The question remains, when you tune to just intonation, can you hear a difference in the open strings when playing with an equally-tempered instrument? -Steve

Offline apollonike

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Re: Electronic Tuners
« Reply #31 on: Dec 09, 2005, 11:34:08 PM »
Yes.

Offline Nox

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Re: Electronic Tuners
« Reply #32 on: Dec 16, 2005, 01:59:06 AM »
Well, the IntelliTouch tuner has been great for my violin...no regrets whatsoever, use it all the time...but I'm still looking for a regular one that will tell me what note I'm playing when I'm up in the E string strasiphere...

...to that end I went to a local music stop that closing down...to see what they had on sale...

...well, no tuners...all sold out...but!

I came home with a great set of Bongo drums and a Bongo drum stand (along with a couple of other items - hey! 25-50 % off)!!!

Now I just have to figure out what to do with the Bongo drums...


Offline fiddlegirlLA

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Re: Electronic Tuners
« Reply #33 on: Dec 21, 2005, 08:03:30 PM »
Now I just have to figure out what to do with the Bongo drums...


Are your bongos tuned in equal-temperment? LOL.

I've decided not to go with equal temperment for the band I'm currently in because I like the slightly off, raw sound I get when I'm in just tuning and everyone else is in equally-tempered tuning. Actually, it has a lot to do with the fact that we have a cello in the band, too, and she tunes in just tuning, so it's better if we're in tune with each other. That may change at some point or in a different band, but for now I like to think of myself as tuned correctly and everyone else in the band as out of tune. LOL.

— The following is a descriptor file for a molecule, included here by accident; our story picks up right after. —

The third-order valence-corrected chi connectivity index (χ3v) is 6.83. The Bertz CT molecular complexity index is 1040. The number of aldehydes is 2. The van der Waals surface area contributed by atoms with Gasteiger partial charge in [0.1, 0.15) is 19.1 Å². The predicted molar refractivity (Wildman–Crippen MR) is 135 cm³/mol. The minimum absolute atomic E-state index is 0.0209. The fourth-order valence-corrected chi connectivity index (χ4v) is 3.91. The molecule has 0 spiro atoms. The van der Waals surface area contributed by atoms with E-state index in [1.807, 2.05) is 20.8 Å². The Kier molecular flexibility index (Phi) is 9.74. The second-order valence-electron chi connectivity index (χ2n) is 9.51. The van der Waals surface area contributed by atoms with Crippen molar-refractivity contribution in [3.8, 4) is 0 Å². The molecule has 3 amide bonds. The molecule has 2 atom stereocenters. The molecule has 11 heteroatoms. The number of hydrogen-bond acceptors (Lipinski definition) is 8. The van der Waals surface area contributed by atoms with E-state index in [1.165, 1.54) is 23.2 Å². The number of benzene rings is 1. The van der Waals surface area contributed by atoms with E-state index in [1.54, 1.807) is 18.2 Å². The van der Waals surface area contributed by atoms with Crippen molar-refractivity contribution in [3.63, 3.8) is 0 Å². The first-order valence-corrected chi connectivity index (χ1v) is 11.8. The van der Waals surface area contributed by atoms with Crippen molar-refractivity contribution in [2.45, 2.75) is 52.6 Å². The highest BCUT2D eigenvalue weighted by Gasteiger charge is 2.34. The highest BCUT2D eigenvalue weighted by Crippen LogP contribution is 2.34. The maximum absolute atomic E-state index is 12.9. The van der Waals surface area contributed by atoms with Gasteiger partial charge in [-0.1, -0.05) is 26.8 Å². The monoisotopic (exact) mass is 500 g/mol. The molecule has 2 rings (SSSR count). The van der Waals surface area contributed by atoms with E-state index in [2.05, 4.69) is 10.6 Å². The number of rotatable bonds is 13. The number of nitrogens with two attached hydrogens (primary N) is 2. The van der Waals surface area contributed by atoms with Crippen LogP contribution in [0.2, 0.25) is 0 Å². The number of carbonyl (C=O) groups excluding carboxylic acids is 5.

Offline elbohead

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Re: Electronic Tuners
« Reply #34 on: Dec 24, 2005, 03:21:12 AM »
I have the Intellitouch tuner. Everyone at the jam sessions I attend had one so I bought one. Lots of players leave them on their instruments while playing, clamped to the headstock of a guitar, mandolin or banjo. This won't work with a fiddle due to the taper of the scroll. Other than that, I like it just fine. A friend did have one hint that has helped. Ball up your cleaning cloth and toss it in your case. With the tuner clamped in place, rest the scroll gently against the cloth. It seems to absorb some of the vibration, and makes the tuner "lock in" better.

Offline marktheharp

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Re: Electronic Tuners
« Reply #35 on: Jan 01, 2006, 07:59:40 PM »
We have managed to play with a number of tuners in our shop: my favourite so far for sheer value (ie great features for very little money) is the EMO tuner - an example at : http://www.danceofdelight.co.uk/catalog/product_info.php?cPath=47&products_id=170

The reason I like this particular one is that it can cope with a very wide range of "A" pitch references (410-450), and it's the only one we carry which will give you an indication of which octave you're on (plus it has a metronome with a volume control, and can also "sound" any pitch). It comes with a contact mic which you can attach to your instrument.

As a harp player, I've also seen some really good contact tuners (similar to the Intellitouch ones) which harpists have built into their instruments so they can tune without having to grovel around in a bag and attach tuners / leads (for example, you can permanently build in to the front pillar of the harp in a position that you can see, but the audience can't - OK with a harp!).

PS the Intellitouch "barebones" (PT-2) is a very good model. The more expensive Intellitouch model, the PT-1, is different in that, apart from a backlight, it can be programmed to base its reference on any note from any instrument, so you can tune your instrument to that piano that can't (as) easily be tuned as your fiddle - and of course, it can cope with baroque pitches.

Finally, if you have an older digital tuner (for example, I have a couple of Korgs which I inherited when I bought two of my harps) you will find the newer tuners respond more quickly than older designs. It seems the software built into these things is better nowadays at very quick pitch recognition.

Offline Joyful noise

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Re: Electronic Tuners
« Reply #36 on: Jan 01, 2006, 08:43:55 PM »
I agree with B natural....
at most, a tuning fork (A) and your ears...   
Admit it is a problem when thinking about equal/unequal temerapment...    :laugh:
When i am with the authentic baroque lot, I tune to the oboe and pray hard about the rest!   ;)